“Reid, if we found out you were Jack the Ripper we’d still be your friends,” Rossi jokes. “But mostly to find out the secret to eternal youth.”
I crack a smile to try to hide the nervousness I feel about that reference. I might as well be. “Here, we have to finish the snowman.”
Once we’ve finished, I take off my red scarf and tie it around his neck. “That’s better.”
“Don’t you need your scarf?” he asks.
I shrug. “I didn’t like it anyway.”
I accept Rossi’s offer for a ride to work. He has heated seats, another Rossi luxury. His car, however, isn’t neat. It reminds me a lot of my apartment sometimes-there isn’t garbage laying around per se but there is a lot of clutter. I finger the stenciled emblem in the leather covering the center console.
When I see the buildings of the FBI Academy looming before us I feel the need to speak again. “I want to use again. I want it so bad that my body aches. The memory of it makes me anxious.”
He puts on his blinker as we make the last turn into the parking garage. “I only know a little bit, what Hotch told me shortly after I joined the team. You were…”
“I was abducted by a multiple personality, one of which was a junkie who gave me Dilaudid to help me cope with the abuse from the other two.” I blink a few times with the memory of Hankel’s face coming into my mind’s eye. “I took the drugs off his dead body and kept using until I realized I was risking the only thing I’ve ever really known: this job.”
“Do you still go to meetings?” Rossi asks me with a caring that until this morning I didn’t think he was capable of.
“I went to a few but I haven’t gone since I got that first-year chip. I actually found the entire twelve-step process to be rather hindering to recovery. If you sit down and read the twelve steps, most of them require that you either put your faith into something other than yourself, a higher power, or that you accept that you don’t have control. It reads like a list of ways to not take responsibility for your actions. I would notice that after a while, participants would just exchange an addiction to substances for an addiction to the meetings, to the ‘sober lifestyle’ that is so far removed from reality it’s a wonder anybody ever gets better.” I realize Rossi hasn’t tried to shut me up yet and I’m grateful to him for it. “At first I thought I had to believe in myself and I would be strong enough but now I’m not so sure.”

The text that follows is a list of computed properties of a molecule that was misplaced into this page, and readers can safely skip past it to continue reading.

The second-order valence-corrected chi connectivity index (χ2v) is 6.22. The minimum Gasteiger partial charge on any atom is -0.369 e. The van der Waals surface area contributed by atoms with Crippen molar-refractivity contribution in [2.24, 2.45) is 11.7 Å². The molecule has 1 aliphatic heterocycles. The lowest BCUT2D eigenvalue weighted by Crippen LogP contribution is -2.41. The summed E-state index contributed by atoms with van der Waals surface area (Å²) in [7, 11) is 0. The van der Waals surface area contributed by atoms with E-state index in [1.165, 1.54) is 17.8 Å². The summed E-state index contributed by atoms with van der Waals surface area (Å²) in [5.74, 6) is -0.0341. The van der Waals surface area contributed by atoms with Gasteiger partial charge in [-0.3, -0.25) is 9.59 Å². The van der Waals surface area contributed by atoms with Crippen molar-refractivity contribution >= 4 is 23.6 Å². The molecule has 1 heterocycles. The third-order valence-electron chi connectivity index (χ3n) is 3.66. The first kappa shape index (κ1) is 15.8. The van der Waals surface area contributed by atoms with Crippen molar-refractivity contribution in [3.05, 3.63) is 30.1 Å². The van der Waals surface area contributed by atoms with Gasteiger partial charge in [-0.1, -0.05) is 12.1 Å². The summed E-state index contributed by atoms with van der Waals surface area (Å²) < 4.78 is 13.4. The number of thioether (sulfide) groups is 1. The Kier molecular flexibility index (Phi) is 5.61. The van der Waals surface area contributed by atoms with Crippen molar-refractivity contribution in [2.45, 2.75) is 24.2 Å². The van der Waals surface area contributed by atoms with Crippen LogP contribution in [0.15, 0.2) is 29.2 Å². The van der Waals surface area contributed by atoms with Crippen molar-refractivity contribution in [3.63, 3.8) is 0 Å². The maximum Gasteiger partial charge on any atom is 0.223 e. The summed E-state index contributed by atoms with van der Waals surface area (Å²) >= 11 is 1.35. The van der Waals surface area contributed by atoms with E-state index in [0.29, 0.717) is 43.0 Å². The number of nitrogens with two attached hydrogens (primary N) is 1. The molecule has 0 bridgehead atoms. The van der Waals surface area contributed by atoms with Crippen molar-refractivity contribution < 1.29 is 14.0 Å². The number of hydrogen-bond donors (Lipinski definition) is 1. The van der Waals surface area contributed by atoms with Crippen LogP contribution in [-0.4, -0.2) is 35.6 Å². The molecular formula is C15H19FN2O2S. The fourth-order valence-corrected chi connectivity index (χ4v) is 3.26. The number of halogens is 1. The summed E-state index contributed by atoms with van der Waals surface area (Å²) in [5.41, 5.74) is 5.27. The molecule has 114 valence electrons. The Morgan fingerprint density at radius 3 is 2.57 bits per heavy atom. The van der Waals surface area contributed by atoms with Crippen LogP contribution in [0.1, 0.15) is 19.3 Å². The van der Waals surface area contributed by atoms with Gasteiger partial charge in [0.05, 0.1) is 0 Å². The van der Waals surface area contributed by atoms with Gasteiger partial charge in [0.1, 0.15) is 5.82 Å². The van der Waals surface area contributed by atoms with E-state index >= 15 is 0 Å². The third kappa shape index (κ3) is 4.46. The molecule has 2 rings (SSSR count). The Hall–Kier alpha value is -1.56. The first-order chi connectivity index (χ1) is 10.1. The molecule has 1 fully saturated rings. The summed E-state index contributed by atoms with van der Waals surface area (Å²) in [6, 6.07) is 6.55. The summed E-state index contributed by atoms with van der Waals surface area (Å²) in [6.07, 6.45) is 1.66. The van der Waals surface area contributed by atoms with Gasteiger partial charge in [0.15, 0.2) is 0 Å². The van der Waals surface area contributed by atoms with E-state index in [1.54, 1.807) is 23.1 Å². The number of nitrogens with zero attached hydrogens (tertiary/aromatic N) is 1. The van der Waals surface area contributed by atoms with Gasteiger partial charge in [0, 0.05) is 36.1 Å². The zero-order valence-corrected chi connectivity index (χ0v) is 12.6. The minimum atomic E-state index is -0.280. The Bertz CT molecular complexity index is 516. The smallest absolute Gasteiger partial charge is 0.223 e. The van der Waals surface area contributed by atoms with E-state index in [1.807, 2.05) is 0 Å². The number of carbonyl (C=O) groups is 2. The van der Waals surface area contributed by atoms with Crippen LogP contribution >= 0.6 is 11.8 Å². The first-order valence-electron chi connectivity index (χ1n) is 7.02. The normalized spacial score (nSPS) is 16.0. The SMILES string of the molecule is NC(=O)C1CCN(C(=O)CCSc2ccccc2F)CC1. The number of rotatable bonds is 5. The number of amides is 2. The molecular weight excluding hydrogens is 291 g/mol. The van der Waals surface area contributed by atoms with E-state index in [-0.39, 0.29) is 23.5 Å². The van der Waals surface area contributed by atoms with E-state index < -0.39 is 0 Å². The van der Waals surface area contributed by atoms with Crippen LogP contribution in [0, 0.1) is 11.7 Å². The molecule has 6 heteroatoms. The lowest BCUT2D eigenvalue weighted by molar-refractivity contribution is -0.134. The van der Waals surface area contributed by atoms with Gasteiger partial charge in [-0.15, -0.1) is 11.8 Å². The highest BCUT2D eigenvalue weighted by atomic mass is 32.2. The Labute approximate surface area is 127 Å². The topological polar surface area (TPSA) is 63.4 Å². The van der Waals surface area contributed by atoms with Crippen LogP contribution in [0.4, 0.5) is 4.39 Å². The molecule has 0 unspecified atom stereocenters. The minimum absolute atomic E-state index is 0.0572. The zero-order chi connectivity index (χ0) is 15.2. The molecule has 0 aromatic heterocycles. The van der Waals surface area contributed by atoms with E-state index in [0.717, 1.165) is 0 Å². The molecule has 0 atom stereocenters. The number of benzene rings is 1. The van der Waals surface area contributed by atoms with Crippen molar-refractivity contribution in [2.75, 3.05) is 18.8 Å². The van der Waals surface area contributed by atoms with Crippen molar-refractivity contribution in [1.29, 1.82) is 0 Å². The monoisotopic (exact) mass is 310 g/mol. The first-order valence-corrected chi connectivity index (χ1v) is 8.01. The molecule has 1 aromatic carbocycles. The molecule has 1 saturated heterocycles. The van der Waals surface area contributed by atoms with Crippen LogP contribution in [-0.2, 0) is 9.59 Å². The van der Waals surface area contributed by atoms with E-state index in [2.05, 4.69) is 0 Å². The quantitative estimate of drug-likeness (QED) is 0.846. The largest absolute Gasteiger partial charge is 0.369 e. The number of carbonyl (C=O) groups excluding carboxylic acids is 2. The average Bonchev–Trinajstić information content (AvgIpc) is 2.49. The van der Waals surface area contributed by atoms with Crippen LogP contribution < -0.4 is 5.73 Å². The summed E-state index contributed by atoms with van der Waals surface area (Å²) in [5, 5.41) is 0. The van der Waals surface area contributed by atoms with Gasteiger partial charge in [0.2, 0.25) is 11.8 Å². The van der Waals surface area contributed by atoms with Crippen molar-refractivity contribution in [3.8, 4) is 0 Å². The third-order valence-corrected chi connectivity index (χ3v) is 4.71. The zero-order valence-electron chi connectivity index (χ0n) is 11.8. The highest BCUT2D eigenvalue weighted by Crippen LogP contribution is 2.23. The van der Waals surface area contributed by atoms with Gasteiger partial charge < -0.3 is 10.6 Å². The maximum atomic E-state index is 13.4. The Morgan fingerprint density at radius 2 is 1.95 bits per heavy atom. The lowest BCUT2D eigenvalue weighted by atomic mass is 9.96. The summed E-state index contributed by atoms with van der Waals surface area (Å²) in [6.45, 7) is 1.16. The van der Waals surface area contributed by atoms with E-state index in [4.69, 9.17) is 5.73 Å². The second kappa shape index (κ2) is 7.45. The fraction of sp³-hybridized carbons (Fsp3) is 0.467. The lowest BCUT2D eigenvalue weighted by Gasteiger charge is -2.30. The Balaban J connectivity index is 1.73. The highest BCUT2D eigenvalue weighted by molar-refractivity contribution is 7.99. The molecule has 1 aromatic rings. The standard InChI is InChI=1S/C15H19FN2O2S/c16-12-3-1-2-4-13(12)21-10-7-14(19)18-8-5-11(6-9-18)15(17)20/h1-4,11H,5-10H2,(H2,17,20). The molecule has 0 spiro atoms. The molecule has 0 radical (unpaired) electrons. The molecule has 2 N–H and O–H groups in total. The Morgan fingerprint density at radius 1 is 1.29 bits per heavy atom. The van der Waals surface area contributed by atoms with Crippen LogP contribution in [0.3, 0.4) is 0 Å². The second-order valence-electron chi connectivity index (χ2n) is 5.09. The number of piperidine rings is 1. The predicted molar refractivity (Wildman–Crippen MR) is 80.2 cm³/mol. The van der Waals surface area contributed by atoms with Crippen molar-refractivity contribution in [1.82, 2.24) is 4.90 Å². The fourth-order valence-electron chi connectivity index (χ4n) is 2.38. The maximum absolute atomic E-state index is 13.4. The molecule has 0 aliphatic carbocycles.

“One thing you need to be sure of is that we’re here for you.” He feeds his parking pass into the machine at the gate and the arm goes up. He finds parking on the sixth level and turns off the engine. “If you don’t want to go to meetings, you can talk to me. I might have a flair for the dramatic every now and then, and I won’t go tattling to Hotch unless you do something really stupid, but I’m a good ear.”
I smile, feeling the best I have since we got home from Deep Lake. “Thanks Dave.”